Industrywide labor shortage fuels Denver cybersecurity bootcamp’s growth
February 5, 2018 | In 2015, hackers compromised Anthem Inc. and Ashley Madison. In 2016, Mirai botnet malware and politically motivated cyberattacks dominated the headlines. In 2017, it was ransomware and the Equifax breach.
This string of high-profile cyberattacks – and the likelihood of future attacks in new and unexpected forms – has fueled enormous growth in the cybersecurity industry in recent years. Spending on cybersecurity products and services, which was at approximately $3.5 billion in 2004, is expected to exceed $1 trillion over the five years from 2017 to 2021, according to Cybersecurity Ventures.
Cybersecurity companies are popping up across Colorado, but they’re all contending with a common problem: a chronic shortage of qualified workers. In 2017, there were 18,308 employed workers in the state’s cybersecurity industry and 9,478 job openings, according to Cyberseek, a workforce and career resource jointly developed by CompTia and Burning Glass Technologies.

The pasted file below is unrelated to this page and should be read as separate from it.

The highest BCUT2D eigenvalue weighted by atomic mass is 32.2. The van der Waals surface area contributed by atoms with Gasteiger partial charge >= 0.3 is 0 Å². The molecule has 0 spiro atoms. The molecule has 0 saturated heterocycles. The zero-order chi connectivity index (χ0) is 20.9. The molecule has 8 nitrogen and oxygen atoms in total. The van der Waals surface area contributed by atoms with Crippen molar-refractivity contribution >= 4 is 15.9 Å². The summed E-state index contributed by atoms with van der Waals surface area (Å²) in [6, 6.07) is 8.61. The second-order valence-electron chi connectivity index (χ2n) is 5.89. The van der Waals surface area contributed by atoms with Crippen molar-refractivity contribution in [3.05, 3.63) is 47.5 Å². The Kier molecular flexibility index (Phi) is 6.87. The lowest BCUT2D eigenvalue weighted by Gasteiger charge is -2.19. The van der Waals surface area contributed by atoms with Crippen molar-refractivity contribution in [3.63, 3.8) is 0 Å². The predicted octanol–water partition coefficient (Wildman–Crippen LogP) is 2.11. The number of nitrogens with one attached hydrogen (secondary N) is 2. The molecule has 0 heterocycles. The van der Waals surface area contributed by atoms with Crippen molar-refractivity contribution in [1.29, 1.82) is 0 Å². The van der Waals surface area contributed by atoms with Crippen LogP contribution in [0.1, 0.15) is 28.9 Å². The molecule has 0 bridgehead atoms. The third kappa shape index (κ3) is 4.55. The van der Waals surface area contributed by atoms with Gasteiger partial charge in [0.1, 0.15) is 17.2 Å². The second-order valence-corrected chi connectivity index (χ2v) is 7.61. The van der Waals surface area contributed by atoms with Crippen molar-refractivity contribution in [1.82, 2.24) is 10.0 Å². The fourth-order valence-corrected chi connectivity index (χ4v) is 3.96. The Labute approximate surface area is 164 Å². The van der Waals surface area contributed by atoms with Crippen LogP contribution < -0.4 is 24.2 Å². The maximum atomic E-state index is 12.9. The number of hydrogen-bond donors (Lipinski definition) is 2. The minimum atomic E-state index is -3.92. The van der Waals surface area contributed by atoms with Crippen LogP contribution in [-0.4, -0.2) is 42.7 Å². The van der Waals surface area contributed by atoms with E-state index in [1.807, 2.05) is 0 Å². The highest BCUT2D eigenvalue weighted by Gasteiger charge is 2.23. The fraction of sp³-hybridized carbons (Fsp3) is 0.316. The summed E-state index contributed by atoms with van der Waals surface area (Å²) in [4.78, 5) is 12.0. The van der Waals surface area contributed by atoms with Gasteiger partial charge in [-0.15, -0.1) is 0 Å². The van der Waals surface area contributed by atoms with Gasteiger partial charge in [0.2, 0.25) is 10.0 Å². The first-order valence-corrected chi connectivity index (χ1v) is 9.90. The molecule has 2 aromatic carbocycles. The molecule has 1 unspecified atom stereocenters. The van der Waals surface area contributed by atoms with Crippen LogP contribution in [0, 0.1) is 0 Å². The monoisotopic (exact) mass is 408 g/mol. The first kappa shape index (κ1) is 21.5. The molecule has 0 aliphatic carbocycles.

Relative to the broader economy, that 1.9 employed worker per opening ratio was very low. According to Cyberseek, there were 2.6 employed workers per job opening in the cybersecurity industry nationally and 5.6 employed workers per job opening in the broader economy.
Leslie Jones, chief human resources officer at Coalfire, a Denver-based cybersecurity risk management and compliance services company, says she’s observed that many of Coalfire’s customers have struggled to find qualified workers.
“From our view, this is because cybercrime has risen steadily, and we have seen the regulatory environment become more demanding as well, increasing the demand for strong, qualified professionals,,” Jones said.
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